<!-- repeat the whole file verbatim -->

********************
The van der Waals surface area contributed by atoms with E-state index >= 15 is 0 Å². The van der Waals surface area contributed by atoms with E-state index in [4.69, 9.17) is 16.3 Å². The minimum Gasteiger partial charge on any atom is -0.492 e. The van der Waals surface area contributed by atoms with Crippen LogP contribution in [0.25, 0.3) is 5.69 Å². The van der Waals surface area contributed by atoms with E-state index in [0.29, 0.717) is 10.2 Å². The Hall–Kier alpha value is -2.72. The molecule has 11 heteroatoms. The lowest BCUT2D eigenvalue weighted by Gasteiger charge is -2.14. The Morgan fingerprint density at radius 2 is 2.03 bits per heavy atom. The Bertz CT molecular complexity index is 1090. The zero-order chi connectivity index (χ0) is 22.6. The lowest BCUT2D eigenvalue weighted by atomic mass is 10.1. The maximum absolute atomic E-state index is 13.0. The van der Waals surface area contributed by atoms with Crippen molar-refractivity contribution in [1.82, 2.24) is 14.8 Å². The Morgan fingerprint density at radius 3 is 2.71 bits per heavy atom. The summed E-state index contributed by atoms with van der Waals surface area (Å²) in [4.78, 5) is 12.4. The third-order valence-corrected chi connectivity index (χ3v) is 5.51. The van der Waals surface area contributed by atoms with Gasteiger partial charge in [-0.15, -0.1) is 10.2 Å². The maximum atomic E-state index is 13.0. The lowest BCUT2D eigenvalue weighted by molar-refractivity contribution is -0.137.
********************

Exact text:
The van der Waals surface area contributed by atoms with E-state index >= 15 is 0 Å². The van der Waals surface area contributed by atoms with E-state index in [4.69, 9.17) is 16.3 Å². The minimum Gasteiger partial charge on any atom is -0.492 e. The van der Waals surface area contributed by atoms with Crippen LogP contribution in [0.25, 0.3) is 5.69 Å². The van der Waals surface area contributed by atoms with E-state index in [0.29, 0.717) is 10.2 Å². The Hall–Kier alpha value is -2.72. The molecule has 11 heteroatoms. The lowest BCUT2D eigenvalue weighted by Gasteiger charge is -2.14. The Morgan fingerprint density at radius 2 is 2.03 bits per heavy atom. The Bertz CT molecular complexity index is 1090. The zero-order chi connectivity index (χ0) is 22.6. The lowest BCUT2D eigenvalue weighted by atomic mass is 10.1. The maximum absolute atomic E-state index is 13.0. The van der Waals surface area contributed by atoms with Crippen molar-refractivity contribution in [1.82, 2.24) is 14.8 Å². The Morgan fingerprint density at radius 3 is 2.71 bits per heavy atom. The summed E-state index contributed by atoms with van der Waals surface area (Å²) in [4.78, 5) is 12.4. The third-order valence-corrected chi connectivity index (χ3v) is 5.51. The van der Waals surface area contributed by atoms with Gasteiger partial charge in [-0.15, -0.1) is 10.2 Å². The maximum atomic E-state index is 13.0. The lowest BCUT2D eigenvalue weighted by molar-refractivity contribution is -0.137.